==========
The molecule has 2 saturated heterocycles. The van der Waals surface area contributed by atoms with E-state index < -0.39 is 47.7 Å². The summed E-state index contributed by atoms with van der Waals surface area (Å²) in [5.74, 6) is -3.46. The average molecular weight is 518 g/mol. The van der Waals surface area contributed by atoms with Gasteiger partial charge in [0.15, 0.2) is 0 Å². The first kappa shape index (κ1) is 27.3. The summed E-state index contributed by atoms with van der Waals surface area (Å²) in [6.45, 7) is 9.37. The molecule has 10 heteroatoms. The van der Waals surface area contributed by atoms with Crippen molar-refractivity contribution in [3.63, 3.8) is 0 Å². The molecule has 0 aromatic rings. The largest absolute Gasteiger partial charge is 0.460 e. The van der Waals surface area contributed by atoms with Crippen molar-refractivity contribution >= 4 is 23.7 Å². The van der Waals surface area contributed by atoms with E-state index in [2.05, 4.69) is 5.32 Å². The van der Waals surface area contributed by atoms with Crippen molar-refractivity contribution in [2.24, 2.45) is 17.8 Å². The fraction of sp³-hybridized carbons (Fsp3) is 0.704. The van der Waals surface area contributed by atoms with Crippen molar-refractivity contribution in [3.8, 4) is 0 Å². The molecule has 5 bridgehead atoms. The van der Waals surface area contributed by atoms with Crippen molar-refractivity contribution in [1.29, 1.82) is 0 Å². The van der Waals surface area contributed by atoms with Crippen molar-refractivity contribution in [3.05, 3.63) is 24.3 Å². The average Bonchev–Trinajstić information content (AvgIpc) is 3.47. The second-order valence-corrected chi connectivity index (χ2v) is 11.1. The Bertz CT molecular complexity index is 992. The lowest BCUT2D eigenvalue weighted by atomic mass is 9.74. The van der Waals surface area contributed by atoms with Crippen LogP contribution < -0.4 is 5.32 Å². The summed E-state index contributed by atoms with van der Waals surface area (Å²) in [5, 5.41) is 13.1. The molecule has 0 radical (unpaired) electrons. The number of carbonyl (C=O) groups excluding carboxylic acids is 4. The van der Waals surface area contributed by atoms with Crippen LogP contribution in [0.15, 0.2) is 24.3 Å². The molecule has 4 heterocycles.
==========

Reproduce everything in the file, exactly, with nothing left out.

The molecule has 2 saturated heterocycles. The van der Waals surface area contributed by atoms with E-state index < -0.39 is 47.7 Å². The summed E-state index contributed by atoms with van der Waals surface area (Å²) in [5.74, 6) is -3.46. The average molecular weight is 518 g/mol. The van der Waals surface area contributed by atoms with Gasteiger partial charge in [0.15, 0.2) is 0 Å². The first kappa shape index (κ1) is 27.3. The summed E-state index contributed by atoms with van der Waals surface area (Å²) in [6.45, 7) is 9.37. The molecule has 10 heteroatoms. The van der Waals surface area contributed by atoms with Crippen molar-refractivity contribution in [3.63, 3.8) is 0 Å². The molecule has 0 aromatic rings. The largest absolute Gasteiger partial charge is 0.460 e. The van der Waals surface area contributed by atoms with Crippen molar-refractivity contribution >= 4 is 23.7 Å². The van der Waals surface area contributed by atoms with E-state index in [2.05, 4.69) is 5.32 Å². The van der Waals surface area contributed by atoms with Crippen molar-refractivity contribution in [2.24, 2.45) is 17.8 Å². The fraction of sp³-hybridized carbons (Fsp3) is 0.704. The van der Waals surface area contributed by atoms with Crippen molar-refractivity contribution in [3.8, 4) is 0 Å². The molecule has 5 bridgehead atoms. The van der Waals surface area contributed by atoms with Crippen molar-refractivity contribution in [1.29, 1.82) is 0 Å². The van der Waals surface area contributed by atoms with Crippen molar-refractivity contribution in [3.05, 3.63) is 24.3 Å². The average Bonchev–Trinajstić information content (AvgIpc) is 3.47. The second-order valence-corrected chi connectivity index (χ2v) is 11.1. The Bertz CT molecular complexity index is 992. The lowest BCUT2D eigenvalue weighted by atomic mass is 9.74. The van der Waals surface area contributed by atoms with Crippen LogP contribution < -0.4 is 5.32 Å². The summed E-state index contributed by atoms with van der Waals surface area (Å²) in [5, 5.41) is 13.1. The molecule has 0 radical (unpaired) electrons. The number of carbonyl (C=O) groups excluding carboxylic acids is 4. The van der Waals surface area contributed by atoms with Crippen LogP contribution in [0.15, 0.2) is 24.3 Å². The molecule has 4 heterocycles.